} // between logs

}  // if newpair
} // for composite
oldp = p;
oldpairs.clear();

for(iter = pairs.begin(); iter != pairs.end(); ++iter) {
mp_pair oldpair = *iter;
oldpairs.insert( oldpair);
}  // for iter

}  // if p prime

} // for p
cout << endl << endl;
system("date");
return 0;
}

//   g++  -o two_cubes two_cubes.cc  -lgmp -lgmpxx

• Thanks, so I take it 1001 is the only example up to a prime factor of 4600? Oct 27, 2020 at 12:21
• I think I can show that 35 is the only sum of two positive cubes equal to the product of two consecutive odd primes, what about products of 4 or more consecutive primes? Oct 27, 2020 at 12:23
• @pauldjackson recommend you copy my program, if you have C++ on your computer run it, get some idea of what you are dealing with. As far as the figure 46000, I checked up to about 15,000,000 yesterday, this program. The printout stopped at about 46000, then it is just the "progress" reports to keep a record of how far it had checked. This program would be easier to render in Python, for example. Gauss composition is a key part of this, you want to represent the product of $n-1$ primes as $x^2 - xy + y^2$ in all possible ways, then $x+y$ the final prime. Eisenstein integers... Oct 27, 2020 at 13:47
• @pauldjackson read the answer carefully before you ask for more work on my part. If, as appears, you lack the background to absorb it, ask separate questions until you have absorbed it. Oct 27, 2020 at 13:50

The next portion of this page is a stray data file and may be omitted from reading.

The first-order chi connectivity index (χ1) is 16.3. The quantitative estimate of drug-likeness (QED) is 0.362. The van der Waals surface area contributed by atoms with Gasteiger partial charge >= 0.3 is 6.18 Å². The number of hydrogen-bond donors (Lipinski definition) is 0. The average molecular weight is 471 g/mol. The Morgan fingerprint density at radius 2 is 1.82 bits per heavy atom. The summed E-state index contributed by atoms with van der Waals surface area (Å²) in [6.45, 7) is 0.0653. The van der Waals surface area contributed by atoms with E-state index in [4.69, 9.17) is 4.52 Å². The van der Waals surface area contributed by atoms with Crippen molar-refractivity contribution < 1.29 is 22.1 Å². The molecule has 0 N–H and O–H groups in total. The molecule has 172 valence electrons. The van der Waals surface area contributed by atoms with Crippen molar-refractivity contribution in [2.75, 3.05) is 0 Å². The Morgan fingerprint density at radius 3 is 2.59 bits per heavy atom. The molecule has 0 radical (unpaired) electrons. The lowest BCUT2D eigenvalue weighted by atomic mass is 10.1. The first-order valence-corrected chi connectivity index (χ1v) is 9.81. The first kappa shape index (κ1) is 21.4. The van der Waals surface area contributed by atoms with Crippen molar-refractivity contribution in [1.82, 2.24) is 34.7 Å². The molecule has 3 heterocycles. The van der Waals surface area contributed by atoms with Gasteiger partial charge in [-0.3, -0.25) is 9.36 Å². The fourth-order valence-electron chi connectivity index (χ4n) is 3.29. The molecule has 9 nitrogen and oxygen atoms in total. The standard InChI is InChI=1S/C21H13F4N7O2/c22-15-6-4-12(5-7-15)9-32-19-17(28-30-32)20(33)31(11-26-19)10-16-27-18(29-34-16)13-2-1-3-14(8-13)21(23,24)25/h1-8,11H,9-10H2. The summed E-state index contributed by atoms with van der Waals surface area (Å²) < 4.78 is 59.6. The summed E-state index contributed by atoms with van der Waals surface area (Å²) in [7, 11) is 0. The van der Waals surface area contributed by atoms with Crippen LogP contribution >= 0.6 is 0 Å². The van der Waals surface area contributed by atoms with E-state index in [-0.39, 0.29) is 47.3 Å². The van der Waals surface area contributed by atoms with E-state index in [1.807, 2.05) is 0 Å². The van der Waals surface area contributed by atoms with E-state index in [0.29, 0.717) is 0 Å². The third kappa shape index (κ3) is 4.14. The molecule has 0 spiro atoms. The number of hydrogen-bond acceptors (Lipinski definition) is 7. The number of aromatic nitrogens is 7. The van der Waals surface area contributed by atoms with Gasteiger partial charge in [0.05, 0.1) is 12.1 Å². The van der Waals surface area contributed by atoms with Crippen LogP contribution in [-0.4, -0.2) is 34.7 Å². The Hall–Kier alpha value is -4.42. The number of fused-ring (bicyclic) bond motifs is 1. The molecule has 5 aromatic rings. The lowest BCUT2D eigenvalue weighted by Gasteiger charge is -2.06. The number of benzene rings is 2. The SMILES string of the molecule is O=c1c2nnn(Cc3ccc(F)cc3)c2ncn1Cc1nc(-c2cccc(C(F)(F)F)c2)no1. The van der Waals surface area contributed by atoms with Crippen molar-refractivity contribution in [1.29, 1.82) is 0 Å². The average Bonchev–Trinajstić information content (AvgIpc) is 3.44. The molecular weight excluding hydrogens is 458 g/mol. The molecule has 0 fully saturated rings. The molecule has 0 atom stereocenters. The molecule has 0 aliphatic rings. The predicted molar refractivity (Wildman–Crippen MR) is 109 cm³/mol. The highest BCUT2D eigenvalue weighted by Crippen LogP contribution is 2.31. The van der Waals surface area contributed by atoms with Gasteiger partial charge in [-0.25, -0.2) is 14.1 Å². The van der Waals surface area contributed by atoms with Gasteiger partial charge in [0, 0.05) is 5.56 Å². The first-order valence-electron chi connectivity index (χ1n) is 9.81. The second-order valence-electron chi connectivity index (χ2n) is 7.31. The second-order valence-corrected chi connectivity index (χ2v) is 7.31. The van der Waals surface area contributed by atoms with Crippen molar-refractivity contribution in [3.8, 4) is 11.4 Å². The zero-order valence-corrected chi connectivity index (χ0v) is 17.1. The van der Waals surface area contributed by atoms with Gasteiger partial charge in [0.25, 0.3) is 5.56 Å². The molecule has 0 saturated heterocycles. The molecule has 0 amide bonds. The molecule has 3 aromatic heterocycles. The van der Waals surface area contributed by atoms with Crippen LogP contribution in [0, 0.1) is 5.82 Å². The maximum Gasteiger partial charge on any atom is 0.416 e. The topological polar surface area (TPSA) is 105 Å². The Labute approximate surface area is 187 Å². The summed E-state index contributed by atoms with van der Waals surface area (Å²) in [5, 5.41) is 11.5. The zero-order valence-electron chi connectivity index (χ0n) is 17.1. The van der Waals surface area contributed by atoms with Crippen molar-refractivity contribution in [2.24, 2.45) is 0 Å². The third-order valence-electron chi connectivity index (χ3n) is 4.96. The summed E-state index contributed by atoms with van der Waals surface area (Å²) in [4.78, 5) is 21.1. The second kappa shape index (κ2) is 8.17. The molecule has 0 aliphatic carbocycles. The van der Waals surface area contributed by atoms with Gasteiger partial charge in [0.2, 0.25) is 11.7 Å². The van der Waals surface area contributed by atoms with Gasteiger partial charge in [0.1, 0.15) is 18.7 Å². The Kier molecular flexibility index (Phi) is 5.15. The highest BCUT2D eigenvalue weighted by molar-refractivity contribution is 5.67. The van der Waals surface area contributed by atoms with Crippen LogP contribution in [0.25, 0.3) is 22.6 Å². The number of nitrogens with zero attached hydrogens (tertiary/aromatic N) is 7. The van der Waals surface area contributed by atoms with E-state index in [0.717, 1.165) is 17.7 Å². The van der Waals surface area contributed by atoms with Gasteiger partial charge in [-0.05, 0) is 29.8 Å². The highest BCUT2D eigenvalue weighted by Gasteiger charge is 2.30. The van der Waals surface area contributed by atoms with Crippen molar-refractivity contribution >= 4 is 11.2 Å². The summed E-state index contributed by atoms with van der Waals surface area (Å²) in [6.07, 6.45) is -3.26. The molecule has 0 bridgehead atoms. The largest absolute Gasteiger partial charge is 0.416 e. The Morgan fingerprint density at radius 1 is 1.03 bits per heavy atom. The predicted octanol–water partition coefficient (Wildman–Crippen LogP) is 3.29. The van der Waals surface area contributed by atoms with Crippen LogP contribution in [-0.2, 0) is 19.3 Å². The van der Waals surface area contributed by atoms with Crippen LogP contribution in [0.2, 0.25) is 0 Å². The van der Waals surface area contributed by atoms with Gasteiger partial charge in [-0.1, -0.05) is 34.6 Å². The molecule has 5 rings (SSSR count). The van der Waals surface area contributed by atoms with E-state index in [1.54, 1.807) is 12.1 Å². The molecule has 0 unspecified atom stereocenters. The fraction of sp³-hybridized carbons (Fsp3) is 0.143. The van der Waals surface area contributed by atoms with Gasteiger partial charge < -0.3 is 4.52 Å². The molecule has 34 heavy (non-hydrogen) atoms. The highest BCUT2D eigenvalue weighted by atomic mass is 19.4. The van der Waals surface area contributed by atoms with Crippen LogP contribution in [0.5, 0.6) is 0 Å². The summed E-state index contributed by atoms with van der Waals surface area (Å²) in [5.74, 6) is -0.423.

• @DavidDiaz the sum of two cubes factors as $(x+y)(x^2 - xy + y^2).$ We are asking about that product being squarefree. That requires $\gcd(x,y) = 1.$ That condition says the $x^2 - xy + y^2$ be a product of primes $1 \pmod 3$ or three times such a product. Once we pass the smallest consecutive primes, we use the fact that $x+y$ is considerably smaller than $x^2 - xy + y^2$ to conclude that we have $x^2 - xy + y^2 = pq$ and $x+y=r$ are the three primes. I concentrated on quickly finding all expressions for $x^2 - xy + y^2 = pq$ with $x > |y|$ Oct 28, 2020 at 13:05

Since the product of three consecutive odd primes is odd, the sum of the two cubes is odd and $$a$$, $$b$$ have opposite parity.

OP comments that $$35=3^3+2^3=5\cdot7$$ is the only sum of two cubes equal to the product of two consecutive odd primes. I note that it is also the least that is the product of two distinct odd primes. The next one is $$4^3+1^3=5\cdot13$$. Similarly here, besides being the product of three consecutive odd primes, $$10^3+1^3=7\cdot11\cdot13$$ is the least $$a^3+b^3$$ that is the product of three distinct primes. The next one is $$12^3+1^3=7\cdot13\cdot19$$.

I. In seeking a second solution for$$a^3+b^3=pqr$$supposing $$a>b$$ and $$p$$, $$q$$, $$r$$ consecutive odd primes, note that since$$a^3+b^3=(a+b)(a^2-ab+b^2)$$then for any given $$a$$, $$3$$ will be a factor of $$a^3+b^3$$ for $$(a+b)\equiv 0 \mod 3$$, that is for every third odd $$b$$ if $$a$$ is even, or even $$b$$ if $$a$$ is odd. Further, $$5$$ will be a factor when $$(a+b)\equiv 0\mod5$$, i.e. for every fifth odd/even $$b$$ when $$a$$ is even/odd. And similarly for $$7$$, $$11$$, $$13$$, and all odd primes.

But it appears that $$7$$ also divides $$(a^2-ab+b^2)$$ twice for every seven consecutive $$b$$, and thus divides $$(a^3+b^3)$$ for three out of every seven consecutive $$b$$. I gather this from inspection, but assume it can be proven.

For example, with $$a=73$$ and $$b=2, 4, 6, 8,...,72$$, then, in six rows of six, $$a^3+b^3=$$